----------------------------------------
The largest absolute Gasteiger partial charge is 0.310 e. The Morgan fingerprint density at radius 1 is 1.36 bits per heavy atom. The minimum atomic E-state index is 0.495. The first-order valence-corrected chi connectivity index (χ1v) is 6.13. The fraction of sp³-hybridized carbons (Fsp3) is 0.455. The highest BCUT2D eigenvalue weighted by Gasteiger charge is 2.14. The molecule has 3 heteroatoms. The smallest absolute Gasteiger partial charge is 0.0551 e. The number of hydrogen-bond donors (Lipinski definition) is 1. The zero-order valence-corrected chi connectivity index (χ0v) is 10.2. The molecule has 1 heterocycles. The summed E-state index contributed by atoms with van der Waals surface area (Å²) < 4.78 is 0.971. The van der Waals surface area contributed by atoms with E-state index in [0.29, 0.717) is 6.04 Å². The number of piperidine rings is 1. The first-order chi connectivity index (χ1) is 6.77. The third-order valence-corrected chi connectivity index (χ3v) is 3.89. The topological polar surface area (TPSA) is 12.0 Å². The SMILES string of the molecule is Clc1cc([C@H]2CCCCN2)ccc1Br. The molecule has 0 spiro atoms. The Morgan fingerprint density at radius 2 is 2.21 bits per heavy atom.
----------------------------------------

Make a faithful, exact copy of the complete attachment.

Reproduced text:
The largest absolute Gasteiger partial charge is 0.310 e. The Morgan fingerprint density at radius 1 is 1.36 bits per heavy atom. The minimum atomic E-state index is 0.495. The first-order valence-corrected chi connectivity index (χ1v) is 6.13. The fraction of sp³-hybridized carbons (Fsp3) is 0.455. The highest BCUT2D eigenvalue weighted by Gasteiger charge is 2.14. The molecule has 3 heteroatoms. The smallest absolute Gasteiger partial charge is 0.0551 e. The number of hydrogen-bond donors (Lipinski definition) is 1. The zero-order valence-corrected chi connectivity index (χ0v) is 10.2. The molecule has 1 heterocycles. The summed E-state index contributed by atoms with van der Waals surface area (Å²) < 4.78 is 0.971. The van der Waals surface area contributed by atoms with E-state index in [0.29, 0.717) is 6.04 Å². The number of piperidine rings is 1. The first-order chi connectivity index (χ1) is 6.77. The third-order valence-corrected chi connectivity index (χ3v) is 3.89. The topological polar surface area (TPSA) is 12.0 Å². The SMILES string of the molecule is Clc1cc([C@H]2CCCCN2)ccc1Br. The molecule has 0 spiro atoms. The Morgan fingerprint density at radius 2 is 2.21 bits per heavy atom.